New Study by University of Texas Gives Fracking Advocates New Ammo

Bad news for fracking naysayers: it seems they may have lost a significant card in their deck, as a new study published early this week in the Proceedings of the National Academy of Sciences suggests that the methane leaks from fracking sites, long cited as a major concern, may not be nearly as bad as anticipated by the EPA and others. The study, sponsored by both the Environmental Defense Fund (representing the belief that shale gas extracted from fracking may in fact be more environmentally sound and thus a better short term fuel solution than coal) and nine petroleum companies (whose participation is perhaps more dubious), concludes that the sum total of methane (a toxic greenhouse gas, as we all know by now) leaking from the 190 onshore natural gas sites and 500 wells surveyed in the study is decidedly lower than expected, while still certainly within the realm of “significant.”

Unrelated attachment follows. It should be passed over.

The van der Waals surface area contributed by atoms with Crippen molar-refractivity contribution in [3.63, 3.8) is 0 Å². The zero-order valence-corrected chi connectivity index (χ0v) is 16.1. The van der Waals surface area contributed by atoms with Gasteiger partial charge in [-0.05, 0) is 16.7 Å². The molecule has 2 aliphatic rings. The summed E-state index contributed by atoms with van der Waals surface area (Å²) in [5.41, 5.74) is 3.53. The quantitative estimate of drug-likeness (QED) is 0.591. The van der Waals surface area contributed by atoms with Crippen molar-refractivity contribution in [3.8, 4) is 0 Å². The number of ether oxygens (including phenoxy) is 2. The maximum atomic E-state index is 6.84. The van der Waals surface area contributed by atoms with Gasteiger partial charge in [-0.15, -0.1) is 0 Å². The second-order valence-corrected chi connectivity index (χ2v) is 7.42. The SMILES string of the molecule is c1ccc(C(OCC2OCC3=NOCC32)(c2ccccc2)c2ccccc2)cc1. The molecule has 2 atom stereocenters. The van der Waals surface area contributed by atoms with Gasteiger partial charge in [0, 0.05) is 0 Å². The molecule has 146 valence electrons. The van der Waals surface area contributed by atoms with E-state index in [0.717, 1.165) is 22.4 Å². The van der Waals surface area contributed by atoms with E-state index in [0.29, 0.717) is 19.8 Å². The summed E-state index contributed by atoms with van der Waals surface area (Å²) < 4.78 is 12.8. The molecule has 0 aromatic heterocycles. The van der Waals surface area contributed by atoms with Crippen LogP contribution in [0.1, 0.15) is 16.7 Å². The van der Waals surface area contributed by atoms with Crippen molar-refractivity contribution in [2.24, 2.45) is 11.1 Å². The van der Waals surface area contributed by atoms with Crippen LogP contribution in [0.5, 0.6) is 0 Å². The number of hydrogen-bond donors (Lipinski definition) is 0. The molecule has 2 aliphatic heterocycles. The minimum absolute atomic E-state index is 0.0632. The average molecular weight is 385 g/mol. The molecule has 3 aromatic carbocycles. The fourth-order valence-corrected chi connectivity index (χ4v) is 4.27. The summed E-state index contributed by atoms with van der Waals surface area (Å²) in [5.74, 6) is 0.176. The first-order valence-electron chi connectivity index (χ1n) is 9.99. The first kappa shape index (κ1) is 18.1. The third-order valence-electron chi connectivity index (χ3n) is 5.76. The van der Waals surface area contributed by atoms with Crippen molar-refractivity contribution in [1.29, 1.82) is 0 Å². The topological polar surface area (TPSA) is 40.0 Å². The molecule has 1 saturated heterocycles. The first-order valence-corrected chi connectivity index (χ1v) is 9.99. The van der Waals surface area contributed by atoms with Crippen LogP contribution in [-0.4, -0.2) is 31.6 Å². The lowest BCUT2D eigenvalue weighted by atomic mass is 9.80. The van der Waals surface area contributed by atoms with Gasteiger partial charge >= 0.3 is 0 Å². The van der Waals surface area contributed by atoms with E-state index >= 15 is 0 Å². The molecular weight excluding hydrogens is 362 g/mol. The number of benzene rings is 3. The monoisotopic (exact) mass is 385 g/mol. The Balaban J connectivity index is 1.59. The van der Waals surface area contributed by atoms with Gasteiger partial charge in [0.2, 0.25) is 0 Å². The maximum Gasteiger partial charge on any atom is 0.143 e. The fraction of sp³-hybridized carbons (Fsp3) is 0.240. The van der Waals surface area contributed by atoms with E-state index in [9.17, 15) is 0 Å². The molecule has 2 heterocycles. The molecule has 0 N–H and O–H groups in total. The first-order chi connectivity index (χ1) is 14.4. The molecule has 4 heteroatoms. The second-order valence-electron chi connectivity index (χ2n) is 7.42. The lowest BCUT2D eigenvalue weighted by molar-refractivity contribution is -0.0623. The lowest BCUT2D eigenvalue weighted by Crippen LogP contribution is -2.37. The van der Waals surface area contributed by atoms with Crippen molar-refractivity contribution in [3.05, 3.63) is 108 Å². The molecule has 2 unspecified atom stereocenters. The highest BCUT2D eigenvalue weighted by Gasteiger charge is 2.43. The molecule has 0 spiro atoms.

What does this mean for the future of fracking? Well, the EPA has already imposed regulations requiring additional control over methane leaks, and many companies have already begun imposing stricter controls over escaped green house gases. However, as Peter’s post from yesterday points out, it would seem we still have a long way to go before reaching anywhere near “total control.”

 

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